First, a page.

Wednesday,19 September, 2018
Current issue | Issue 1135, 14 - 20 February
Wednesday,19 September, 2018
Issue 1135, 14 - 20 February

Ahram Weekly

Crimes of intimidation

Islamist MPs accuse the media of drawing a veil over sexual harassment, Gamal Essam El-Din reports

Al-Ahram Weekly

During an 11 February meeting of the Shura Council’s Human Rights Committee, Muslim Brotherhood deputies claimed that Tahrir Square — birthplace of the 25 January Revolution — was “a hotbed of prostitution, rape and sexual harassment”.

The committee’s deputy chairman, Muslim Brotherhood MP Ezzeddin Al-Komi, said, “as many as 24 incidents of rape have been reported in Tahrir Square in recent days.”

“No one has moved to contain this worrying phenomenon,” he said, adding that “one recent victim in Tahrir Square was a female correspondent for Sky News.”

He accused local media of “downplaying this disturbing phenomenon by focussing on police brutality,” and said that “the local media has only been interested in focussing on the protester who was beaten and stripped by security forces outside Al-Ittihadiya presidential palace last week.”

Ahmed Al-Khatib, deputy chairman of Alexandria’s Appeals Court, agreed, insisting that “anti-government protests have become a fertile ground for sexual harassment and the proliferation of vice.”

“The growth of sexual harassment puts the onus on the political forces that are issuing these calls for demonstrations and public rallies,” argued Al-Khatib. “To these forces, I say if you are not strong enough to secure protests and rallies against such acts then please stop calling for demonstrations.”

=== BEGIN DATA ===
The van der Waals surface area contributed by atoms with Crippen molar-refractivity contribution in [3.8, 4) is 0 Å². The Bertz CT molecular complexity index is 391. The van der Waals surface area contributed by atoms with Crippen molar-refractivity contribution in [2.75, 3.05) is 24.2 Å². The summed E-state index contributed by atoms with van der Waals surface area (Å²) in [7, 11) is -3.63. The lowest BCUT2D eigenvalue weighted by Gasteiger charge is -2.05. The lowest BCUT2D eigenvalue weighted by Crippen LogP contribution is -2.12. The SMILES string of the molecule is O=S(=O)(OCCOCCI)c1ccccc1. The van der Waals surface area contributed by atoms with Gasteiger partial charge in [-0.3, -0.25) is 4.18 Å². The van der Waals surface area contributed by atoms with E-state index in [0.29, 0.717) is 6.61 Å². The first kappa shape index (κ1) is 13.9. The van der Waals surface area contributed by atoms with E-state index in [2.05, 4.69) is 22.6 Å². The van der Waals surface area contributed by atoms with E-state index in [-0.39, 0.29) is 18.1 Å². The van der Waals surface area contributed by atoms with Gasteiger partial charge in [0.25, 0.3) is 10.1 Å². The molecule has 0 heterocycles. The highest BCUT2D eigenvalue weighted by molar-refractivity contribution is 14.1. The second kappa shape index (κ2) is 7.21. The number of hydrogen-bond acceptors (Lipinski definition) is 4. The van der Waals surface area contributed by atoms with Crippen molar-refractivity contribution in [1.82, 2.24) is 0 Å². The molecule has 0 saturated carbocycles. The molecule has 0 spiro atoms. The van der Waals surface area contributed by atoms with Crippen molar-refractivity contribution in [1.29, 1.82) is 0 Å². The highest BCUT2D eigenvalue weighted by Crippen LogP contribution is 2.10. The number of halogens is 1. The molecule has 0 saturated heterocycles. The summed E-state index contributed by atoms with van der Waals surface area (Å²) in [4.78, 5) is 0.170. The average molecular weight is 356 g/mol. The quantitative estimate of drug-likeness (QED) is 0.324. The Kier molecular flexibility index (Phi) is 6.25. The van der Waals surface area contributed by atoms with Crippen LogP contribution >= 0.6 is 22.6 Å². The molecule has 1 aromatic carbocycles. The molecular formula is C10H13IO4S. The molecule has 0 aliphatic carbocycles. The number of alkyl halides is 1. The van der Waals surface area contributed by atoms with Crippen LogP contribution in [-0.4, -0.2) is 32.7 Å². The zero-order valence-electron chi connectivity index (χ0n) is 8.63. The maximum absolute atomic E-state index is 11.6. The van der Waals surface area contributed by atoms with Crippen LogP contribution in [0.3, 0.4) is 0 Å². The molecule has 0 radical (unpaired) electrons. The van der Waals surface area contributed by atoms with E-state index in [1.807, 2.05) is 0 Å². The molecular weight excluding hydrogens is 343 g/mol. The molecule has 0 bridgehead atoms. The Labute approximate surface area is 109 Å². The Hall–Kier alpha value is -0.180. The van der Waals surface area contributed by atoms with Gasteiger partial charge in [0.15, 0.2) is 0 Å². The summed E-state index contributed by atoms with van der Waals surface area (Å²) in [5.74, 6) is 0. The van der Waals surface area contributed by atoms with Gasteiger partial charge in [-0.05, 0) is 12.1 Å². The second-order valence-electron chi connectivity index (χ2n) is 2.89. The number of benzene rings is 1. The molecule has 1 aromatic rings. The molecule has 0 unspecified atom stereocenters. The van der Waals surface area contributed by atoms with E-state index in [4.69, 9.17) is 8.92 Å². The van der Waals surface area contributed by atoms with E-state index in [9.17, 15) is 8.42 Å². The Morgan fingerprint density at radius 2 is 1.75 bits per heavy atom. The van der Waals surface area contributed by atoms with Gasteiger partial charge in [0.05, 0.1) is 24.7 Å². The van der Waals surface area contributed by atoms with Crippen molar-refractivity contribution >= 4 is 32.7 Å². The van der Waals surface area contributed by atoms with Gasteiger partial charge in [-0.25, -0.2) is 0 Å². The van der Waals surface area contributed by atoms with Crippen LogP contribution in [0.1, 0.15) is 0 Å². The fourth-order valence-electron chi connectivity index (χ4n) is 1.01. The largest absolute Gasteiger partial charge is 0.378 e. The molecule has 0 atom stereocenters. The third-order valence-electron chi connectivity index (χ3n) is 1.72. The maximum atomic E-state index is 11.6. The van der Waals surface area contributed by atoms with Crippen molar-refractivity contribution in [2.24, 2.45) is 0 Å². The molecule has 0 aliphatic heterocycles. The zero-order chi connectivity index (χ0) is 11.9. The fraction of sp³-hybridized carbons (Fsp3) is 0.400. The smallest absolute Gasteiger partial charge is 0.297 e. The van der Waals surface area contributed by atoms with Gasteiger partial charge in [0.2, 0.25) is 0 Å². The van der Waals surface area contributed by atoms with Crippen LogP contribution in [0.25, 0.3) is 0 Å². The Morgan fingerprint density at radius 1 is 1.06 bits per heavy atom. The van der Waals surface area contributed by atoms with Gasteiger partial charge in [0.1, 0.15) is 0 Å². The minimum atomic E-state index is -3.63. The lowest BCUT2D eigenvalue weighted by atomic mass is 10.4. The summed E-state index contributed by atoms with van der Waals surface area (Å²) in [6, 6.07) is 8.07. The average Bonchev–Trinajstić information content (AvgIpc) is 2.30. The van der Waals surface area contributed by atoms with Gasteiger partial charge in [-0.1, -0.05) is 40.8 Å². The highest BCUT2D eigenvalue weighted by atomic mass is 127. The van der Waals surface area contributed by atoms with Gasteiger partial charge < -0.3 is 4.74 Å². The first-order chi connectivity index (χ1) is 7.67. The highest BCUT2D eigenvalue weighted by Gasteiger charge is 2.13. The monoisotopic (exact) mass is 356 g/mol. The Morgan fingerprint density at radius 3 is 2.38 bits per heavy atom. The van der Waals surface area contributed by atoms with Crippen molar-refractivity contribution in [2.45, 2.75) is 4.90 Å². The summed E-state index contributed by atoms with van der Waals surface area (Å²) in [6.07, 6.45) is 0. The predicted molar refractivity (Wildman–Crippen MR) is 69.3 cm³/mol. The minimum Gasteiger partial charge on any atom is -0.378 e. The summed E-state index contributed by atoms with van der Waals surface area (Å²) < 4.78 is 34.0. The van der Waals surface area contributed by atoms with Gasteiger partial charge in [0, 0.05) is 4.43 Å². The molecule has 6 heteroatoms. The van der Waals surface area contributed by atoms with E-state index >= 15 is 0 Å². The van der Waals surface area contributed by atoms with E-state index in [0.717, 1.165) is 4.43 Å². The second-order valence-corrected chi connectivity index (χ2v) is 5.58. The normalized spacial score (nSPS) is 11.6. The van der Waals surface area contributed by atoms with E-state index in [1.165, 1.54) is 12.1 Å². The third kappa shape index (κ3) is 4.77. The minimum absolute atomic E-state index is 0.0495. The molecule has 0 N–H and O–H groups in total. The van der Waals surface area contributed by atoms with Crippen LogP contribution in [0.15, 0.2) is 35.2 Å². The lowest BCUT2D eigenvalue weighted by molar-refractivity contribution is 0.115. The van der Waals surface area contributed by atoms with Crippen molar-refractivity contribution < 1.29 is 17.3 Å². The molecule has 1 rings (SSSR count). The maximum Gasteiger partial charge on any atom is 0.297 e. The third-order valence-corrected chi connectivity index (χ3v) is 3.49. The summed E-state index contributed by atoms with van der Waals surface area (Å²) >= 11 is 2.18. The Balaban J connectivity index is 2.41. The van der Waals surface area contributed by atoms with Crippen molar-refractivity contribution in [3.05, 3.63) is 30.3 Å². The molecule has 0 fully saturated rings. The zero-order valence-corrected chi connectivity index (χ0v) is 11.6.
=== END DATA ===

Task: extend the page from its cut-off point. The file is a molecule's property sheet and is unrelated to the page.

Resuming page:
Al-Khatib urged the government to speed up the drafting of a new anti-protest law and toughen penalties for sexual offences.

“The majority of those convicted of rape are teenagers and adolescents. They come from poor districts and do not have any hope that they will marry one day and start a family,” Al-Khatib claimed.

Abdel-Fattah Othman, deputy interior minister, agreed with Islamist MPs that “Tahrir Square has become the scene of collective rape incidents in recent weeks.”

According to Othman, 129 rape incidents were reported last year, together with 9,468 incidents of sexual harassment. Cairo accounted for the lion’s share.

“Police forces should not be blamed for the proliferation of rape and sexual harassment.”

Mervat Ebeid, a female Muslim Brotherhood MP, urged women not to wear revealing clothes and to think twice about participating in political rallies “so as not to become prey to sexual offenders and armed thugs who commit rape crimes.”

Non-Brotherhood MPs such as Nabil Azmi argued that “increasing incidents of rape and sexual harassment should not be used to justify placing restrictions on political demonstrations or to issue repressive anti-protest laws.”

“Some MPs are less concerned with fighting sexual harassment than with tarnishing the image of anti-regime rallies and intimidating women not to participate in them,” said Azmi. “I’m afraid the security forces are more concerned with arresting peaceful demonstrators and torturing them than rounding up armed thugs who rape.”

Mona Makram Ebeid, a political science professor and appointed Coptic member of the Shura Council, accused Brotherhood MPs of trying to score political points by “stirring up debates on rape and sexual harassment and tarnishing the image of democratic protests.

“I am also afraid these reactionary forces are trying to impose their codes of conduct on women in Egypt, including frightening them from participating in political activities,” said Ebeid. “We need to remember that they did their best to draft the new election law in a way that prevents political parties from placing women at the top of candidate lists in the upcoming parliamentary polls.”

At the end of the debate the committee recommended that there should be dedicated sites for female demonstrations. Members also rebuked women who insist on demonstrating with men in insecure places.

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